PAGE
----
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The Alaskan Malamute

Devoted, loyal, awesomely friendly, these are a few of the qualities that trail the Alaskan malamute, sharing a striking semblance with the husky, Alaskan malamute is one of the largest groups of domestic arctic dogs.

Petland is honored to offer first-class Alaskan Malamute puppies, and our caring team of puppy specialists will help answer any questions you may have.

The first thing that will probably capture your liking for this dog, at first sight, will be its adorable brown colored almond-shaped eyes and its graceful massive appearance.

The Alaskan Malamute is also loved greatly and desired because of its power, strength, and endurance. Let’s travel down and find out more reasons to love this wolf-looking dog, though dreadfully looking but has the warmest personality in a dog.

The Alaskan Malamute was believed to be bred by the nomadic Inuit tribe, Mahlemut, of the Kotzebue Sound of northwestern Alaska. These dogs were originally used to hunt seals, protect their owners by fighting off polar bears, and haul heavy loads filled with food or camp supplies at low speeds over great distances. This is a working breed of dog whose loyalty and focus is one of his best attributes.

This breed is known for having a very energetic, eager to please, alert, and pleasant personality.
They tend to have a very warm and approachable demeanor and are pleasant to be around. Alaskan Malamutes also enjoy spending time with their family and are known to bond quickly. They make very good family pets and do well with children in the household.

Alaskan Malamutes do require regular bathing and brushing. This dignified dog can be bathed as frequently as weekly up to no longer than every five weeks. With this double coated breed, proper bathing and drying techniques should be used for best results. It is also important to make sure his nails are clipped on a regular basis.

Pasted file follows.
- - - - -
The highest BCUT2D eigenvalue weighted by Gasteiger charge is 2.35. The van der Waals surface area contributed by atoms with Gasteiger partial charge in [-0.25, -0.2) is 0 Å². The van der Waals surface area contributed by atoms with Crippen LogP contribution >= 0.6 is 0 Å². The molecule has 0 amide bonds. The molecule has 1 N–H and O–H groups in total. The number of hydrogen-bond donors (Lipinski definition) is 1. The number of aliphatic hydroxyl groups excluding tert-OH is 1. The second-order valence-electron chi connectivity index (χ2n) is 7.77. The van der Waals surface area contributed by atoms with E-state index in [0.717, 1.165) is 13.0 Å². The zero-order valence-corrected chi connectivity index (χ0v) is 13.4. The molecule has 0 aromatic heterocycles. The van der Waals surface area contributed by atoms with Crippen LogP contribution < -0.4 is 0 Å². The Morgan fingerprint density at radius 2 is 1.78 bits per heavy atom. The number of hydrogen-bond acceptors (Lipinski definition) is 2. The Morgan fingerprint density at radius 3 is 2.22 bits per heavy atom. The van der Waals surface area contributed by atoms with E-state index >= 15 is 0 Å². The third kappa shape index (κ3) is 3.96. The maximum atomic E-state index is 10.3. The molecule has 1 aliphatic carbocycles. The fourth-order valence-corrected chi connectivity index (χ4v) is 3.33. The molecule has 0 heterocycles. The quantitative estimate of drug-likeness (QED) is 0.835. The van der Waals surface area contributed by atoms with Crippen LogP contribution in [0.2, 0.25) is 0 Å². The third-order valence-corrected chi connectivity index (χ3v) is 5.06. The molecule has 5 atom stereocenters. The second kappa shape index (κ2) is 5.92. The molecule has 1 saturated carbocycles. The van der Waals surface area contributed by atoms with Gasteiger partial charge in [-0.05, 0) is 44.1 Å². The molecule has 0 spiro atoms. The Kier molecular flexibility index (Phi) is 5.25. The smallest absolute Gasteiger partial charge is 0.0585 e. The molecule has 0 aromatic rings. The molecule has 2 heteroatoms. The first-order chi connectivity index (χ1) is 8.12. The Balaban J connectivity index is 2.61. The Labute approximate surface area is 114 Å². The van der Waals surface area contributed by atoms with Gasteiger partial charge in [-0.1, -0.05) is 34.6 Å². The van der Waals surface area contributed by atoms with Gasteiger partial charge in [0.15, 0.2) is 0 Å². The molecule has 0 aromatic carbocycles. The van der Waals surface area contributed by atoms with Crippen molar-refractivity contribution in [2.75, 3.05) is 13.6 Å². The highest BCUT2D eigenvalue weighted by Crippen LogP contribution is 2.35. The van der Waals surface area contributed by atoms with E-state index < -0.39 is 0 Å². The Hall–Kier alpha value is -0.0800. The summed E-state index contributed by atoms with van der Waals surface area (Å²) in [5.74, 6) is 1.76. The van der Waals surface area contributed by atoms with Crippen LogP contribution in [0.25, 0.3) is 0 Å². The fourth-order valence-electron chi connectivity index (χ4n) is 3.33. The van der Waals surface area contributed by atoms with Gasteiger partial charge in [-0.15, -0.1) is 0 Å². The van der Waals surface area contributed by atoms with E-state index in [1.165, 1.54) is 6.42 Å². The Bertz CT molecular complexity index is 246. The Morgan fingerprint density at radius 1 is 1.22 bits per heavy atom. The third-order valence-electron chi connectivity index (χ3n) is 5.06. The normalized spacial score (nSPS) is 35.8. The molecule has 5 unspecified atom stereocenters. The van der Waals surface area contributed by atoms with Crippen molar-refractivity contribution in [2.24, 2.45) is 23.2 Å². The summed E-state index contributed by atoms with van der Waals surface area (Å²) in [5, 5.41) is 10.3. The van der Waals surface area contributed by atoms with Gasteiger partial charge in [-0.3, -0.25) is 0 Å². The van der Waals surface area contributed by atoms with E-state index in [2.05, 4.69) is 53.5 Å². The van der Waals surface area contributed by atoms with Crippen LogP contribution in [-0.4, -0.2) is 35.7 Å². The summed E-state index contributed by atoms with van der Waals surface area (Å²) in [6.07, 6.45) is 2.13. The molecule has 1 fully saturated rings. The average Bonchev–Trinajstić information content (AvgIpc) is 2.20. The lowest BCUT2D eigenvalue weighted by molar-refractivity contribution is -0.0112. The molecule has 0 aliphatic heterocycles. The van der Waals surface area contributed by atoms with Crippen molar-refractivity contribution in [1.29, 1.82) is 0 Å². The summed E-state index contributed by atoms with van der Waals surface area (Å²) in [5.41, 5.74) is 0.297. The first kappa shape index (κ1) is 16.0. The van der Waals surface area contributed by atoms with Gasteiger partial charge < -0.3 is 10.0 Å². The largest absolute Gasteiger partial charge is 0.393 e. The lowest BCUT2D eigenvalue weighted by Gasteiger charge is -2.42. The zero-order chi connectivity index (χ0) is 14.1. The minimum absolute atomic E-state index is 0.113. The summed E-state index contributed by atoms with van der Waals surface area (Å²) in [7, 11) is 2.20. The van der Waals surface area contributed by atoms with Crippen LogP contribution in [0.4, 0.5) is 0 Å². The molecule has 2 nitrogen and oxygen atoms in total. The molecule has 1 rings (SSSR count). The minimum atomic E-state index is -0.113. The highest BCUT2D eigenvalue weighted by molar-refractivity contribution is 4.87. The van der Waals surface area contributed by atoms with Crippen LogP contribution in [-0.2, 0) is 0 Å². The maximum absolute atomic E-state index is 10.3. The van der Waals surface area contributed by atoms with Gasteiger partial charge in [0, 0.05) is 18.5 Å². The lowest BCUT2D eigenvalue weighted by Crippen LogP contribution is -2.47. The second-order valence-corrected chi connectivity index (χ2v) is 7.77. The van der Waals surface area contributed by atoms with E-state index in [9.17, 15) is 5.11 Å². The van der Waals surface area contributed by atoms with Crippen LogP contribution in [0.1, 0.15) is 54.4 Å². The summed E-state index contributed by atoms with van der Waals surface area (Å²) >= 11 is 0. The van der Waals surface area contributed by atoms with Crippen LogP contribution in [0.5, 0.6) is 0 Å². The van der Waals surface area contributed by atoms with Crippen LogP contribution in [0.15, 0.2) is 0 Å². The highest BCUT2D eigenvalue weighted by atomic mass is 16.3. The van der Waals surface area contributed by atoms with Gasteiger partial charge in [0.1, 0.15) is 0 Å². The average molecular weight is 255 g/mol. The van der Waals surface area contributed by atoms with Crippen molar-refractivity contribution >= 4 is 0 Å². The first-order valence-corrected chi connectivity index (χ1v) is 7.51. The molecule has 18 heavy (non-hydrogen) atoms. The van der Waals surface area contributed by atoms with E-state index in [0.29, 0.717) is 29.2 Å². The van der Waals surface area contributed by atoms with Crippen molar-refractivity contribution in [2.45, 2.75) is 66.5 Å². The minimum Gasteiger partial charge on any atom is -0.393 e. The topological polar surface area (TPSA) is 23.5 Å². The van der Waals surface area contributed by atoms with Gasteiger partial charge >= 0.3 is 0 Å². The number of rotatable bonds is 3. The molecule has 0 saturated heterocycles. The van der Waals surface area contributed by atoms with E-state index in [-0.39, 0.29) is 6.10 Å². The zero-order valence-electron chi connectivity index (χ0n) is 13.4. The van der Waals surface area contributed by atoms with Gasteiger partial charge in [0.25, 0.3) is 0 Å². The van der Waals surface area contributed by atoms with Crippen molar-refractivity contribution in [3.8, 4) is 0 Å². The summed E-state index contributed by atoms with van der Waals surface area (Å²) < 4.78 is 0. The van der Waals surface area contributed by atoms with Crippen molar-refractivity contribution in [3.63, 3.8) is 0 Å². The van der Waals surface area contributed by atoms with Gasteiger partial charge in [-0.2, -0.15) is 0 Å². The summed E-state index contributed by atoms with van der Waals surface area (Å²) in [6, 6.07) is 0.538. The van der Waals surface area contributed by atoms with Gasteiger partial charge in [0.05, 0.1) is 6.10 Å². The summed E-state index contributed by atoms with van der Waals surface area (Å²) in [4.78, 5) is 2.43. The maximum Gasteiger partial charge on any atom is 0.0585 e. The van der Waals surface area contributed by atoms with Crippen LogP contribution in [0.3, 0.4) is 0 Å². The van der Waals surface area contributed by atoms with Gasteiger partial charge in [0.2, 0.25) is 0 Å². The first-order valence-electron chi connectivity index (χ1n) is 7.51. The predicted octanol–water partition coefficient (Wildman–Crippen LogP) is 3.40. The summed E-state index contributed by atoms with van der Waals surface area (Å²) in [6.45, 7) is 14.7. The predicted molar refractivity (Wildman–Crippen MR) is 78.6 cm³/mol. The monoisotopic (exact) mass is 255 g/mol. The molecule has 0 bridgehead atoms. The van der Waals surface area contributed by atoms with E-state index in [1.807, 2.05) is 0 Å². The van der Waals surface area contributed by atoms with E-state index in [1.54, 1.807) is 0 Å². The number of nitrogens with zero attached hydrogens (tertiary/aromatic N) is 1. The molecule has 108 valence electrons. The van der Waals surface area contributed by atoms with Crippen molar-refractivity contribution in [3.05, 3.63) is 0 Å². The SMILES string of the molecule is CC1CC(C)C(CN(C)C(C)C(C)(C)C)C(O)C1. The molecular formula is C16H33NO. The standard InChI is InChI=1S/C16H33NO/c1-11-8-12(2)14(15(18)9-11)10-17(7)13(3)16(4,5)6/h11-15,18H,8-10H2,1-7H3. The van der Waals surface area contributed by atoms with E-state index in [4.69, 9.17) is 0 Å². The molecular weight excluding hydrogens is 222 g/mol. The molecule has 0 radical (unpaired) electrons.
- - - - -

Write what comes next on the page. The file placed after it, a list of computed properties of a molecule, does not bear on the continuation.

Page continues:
Alaskan Malamutes love to be active and do need enough energy to sustain their needs.
The correct ratio of meat-based protein and micronutrients, as well as healthy carbs and fats, will keep this breed healthy. Many of their owners recommend feeding this breed two meals a day, spaced about twelve hours apart. It is also very important to remember to provide your dog with proper dental care. It is suggested that his teeth get cleaned a minimum of three times a week. Failing to keep his teeth clean can contribute to health issues.

The Alaskan Malamute stands between eighteen and twenty-five inches tall.

This breed weighs between fifty to seventy-five to ninety pounds at full maturity.

The average life expectancy for this breed is between ten and twelve years.

Fact: This breed dates back a long time with roots noted 5,000 years ago. The first settlers of North America kept Alaskan malamutes as their companions and as work dogs.

Fact: This breed was used during World War I when 450 Alaskan malamutes were shipped to France to deliver supplies to French army troops isolated in mountain outposts.

Fact: This breed loves the outdoors and does great with a family who does too.

Frequently Asked Questions

Alaskan Malamutes demands a lot of training and being a stubborn dog may be difficult to housebreak. So, not a great option.

No, Alaskan Malamutes are highly active breeds and love to run around, confining them to a spot does not fit with their personality and needs.

Alaskan Malamutes are very devoted dogs and enjoy the company of its family, leaving it alone for long may trigger depression and they may get aggressive and react unpleasantly.

Not quite unless there is a reason but Alaskan Malamutes take a liking to rhythmic howling when they have similar dog breeds around the neighborhood.

Malamutes are very friendly dogs. They are warm towards everyone they meet and may not be very good for guarding.

Females can be 23 inches and 70 pounds while the males will take 25 inches and 110 pounds.

Males shed their coat once every year while the females shed twice mostly during their heat season.

Yes, Alaskan Malamutes are with older children but great care should be taken with toddlers.

No, because of their thickly-coated body, humid temperatures are not good for them.

The Alaskan Malamute can live up to 12-14 years.

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